Others, such as the Cato Institute and the Drug Policy Alliance criticize the very existence of the DEA and the War on Drugs as inimical to the concept of civil liberties by arguing that anybody should be free to put any substance they choose into their own bodies for any reason, particularly when legal drugs such as alcohol, tobacco and prescription drugs are also open to abuse, and that their right to do so is at least as great as, or even outweighs, the rights of persons who they may incidentaly cause harm to. Recurrently, billions are spent yearly, focusing largely on criminal law and demand reduction campaigns, in a losing attempt to counter the marketing techniques of drug dealers and Hollywood to minors. The DEA currently spends $4 billion a year on arresting and prosecuting marijuana related crimes. United States federal law currently registers cannabis as a Schedule I drug Yet it is common for illicit drugs to be widely available in most urban, suburban, and even rural areas in the United States, which leads some to believe that drug laws, like most other laws, have little effect on those who choose not to obey them, and that the resources spent enforcing drug laws, as well as many other laws, are wasted. As it relates to the DEA specifically, the vast majority of individual arrests stemming from illegal drug possession and distribution are narrow and more local in scope and are made by local law enforcement officers, while the DEA tends to focus on larger, interstate and international distribution networks and the higher ranking members of such organizations in addition to operating in conjunction with other local, state, and federal law enforcement agencies along US borders.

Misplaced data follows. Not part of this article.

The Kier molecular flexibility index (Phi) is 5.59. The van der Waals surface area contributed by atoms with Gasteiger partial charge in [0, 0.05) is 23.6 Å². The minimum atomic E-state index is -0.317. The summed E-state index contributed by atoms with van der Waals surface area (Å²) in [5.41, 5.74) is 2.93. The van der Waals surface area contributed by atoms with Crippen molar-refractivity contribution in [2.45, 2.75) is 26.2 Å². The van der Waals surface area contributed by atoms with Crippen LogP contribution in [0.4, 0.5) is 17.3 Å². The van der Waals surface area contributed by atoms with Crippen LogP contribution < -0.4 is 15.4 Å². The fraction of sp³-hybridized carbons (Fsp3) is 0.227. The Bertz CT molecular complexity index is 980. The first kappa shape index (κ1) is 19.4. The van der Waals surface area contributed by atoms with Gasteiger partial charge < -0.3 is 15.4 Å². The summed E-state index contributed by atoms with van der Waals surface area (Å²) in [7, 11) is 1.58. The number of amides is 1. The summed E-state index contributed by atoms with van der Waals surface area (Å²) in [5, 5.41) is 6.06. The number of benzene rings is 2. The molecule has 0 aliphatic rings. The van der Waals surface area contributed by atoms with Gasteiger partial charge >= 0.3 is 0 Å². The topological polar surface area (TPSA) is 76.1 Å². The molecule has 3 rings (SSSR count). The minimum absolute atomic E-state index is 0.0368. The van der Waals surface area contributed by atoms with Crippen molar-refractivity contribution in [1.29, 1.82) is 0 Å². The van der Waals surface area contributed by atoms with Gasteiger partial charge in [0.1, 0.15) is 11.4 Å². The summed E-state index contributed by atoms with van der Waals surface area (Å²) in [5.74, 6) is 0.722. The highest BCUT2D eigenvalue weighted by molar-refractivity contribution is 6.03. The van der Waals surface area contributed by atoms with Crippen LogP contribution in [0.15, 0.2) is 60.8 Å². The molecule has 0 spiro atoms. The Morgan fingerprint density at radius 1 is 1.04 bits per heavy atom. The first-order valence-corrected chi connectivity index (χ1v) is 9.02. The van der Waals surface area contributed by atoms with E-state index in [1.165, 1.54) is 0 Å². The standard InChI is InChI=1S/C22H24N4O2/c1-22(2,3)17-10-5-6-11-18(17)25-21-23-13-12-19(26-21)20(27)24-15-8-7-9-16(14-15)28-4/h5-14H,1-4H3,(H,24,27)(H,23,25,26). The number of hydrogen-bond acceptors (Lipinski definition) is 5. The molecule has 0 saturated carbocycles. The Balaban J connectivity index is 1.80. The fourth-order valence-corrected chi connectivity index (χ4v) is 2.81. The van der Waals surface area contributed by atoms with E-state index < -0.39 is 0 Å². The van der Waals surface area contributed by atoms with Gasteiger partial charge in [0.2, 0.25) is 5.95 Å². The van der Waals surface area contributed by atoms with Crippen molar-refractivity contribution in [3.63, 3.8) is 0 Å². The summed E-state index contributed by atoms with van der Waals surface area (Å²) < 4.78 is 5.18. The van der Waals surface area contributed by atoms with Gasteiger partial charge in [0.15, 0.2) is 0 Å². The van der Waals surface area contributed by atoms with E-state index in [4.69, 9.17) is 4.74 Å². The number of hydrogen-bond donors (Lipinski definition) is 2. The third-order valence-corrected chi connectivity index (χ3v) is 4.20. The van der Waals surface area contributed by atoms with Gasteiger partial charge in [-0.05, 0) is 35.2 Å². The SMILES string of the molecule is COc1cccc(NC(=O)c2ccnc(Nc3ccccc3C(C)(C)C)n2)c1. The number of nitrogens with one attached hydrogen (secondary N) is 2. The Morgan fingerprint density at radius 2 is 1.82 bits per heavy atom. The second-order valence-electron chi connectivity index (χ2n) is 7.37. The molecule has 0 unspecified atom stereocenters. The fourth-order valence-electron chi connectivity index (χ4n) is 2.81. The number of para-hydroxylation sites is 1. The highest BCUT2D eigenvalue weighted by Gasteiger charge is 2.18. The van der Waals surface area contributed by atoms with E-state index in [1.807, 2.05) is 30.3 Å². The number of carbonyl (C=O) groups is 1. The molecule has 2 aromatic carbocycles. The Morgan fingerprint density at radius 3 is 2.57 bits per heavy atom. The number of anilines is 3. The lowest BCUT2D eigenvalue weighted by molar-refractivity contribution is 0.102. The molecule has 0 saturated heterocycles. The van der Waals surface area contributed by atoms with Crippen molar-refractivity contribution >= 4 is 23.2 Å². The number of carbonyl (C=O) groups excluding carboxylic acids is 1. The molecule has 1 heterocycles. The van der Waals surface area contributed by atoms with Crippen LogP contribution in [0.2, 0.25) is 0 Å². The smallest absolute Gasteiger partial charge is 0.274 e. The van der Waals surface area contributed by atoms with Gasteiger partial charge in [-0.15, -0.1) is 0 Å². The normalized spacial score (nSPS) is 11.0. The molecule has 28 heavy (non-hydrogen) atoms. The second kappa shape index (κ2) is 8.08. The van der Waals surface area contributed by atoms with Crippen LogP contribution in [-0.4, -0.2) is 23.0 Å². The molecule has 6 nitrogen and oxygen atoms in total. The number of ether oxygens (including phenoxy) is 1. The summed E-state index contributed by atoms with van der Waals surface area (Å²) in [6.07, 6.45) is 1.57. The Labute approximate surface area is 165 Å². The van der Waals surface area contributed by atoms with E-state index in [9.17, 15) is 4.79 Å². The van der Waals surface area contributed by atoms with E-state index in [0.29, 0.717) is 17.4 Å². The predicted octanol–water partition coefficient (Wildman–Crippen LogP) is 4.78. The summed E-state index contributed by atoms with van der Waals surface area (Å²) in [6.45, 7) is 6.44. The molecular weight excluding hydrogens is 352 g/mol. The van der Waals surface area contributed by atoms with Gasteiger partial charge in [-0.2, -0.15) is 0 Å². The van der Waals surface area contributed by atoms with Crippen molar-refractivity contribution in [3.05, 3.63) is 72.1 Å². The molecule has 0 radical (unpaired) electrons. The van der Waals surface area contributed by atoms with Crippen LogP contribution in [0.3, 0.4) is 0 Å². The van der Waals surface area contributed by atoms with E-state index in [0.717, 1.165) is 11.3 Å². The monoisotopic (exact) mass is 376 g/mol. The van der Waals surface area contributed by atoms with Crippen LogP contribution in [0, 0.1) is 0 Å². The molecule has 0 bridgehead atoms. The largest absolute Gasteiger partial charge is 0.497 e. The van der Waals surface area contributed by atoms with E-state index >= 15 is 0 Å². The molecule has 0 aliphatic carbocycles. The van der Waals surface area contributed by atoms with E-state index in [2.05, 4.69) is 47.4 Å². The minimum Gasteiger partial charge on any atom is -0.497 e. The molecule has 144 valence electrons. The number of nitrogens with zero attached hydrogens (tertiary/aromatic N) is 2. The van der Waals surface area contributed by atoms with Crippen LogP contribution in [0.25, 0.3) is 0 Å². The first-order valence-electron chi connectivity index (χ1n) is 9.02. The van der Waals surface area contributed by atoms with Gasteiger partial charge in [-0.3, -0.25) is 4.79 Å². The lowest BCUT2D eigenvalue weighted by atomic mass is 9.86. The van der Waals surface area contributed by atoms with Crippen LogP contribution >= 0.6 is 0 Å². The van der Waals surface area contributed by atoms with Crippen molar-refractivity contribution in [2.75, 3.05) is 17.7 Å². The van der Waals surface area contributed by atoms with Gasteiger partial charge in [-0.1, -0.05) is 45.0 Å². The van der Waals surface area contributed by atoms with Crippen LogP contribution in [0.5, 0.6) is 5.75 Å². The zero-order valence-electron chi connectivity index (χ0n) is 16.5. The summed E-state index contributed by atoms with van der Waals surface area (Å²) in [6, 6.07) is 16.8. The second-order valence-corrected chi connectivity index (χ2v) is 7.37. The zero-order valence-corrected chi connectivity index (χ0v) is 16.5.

DEA was accused in 2005 by the Venezuelan government of collaborating with drug traffickers, after which Hugo Chávez decided to cut off any collaboration with the agency. In 2007, after the State Department criticized Venezuela in its annual report on drug trafficking, Venezuelan Minister of Justice reiterated the accusations: "A large quantity of drug shipments left the country through that organization,.....We were in the presence of a new drug cartel."
I have no idea what that is must be my sisters school stuff.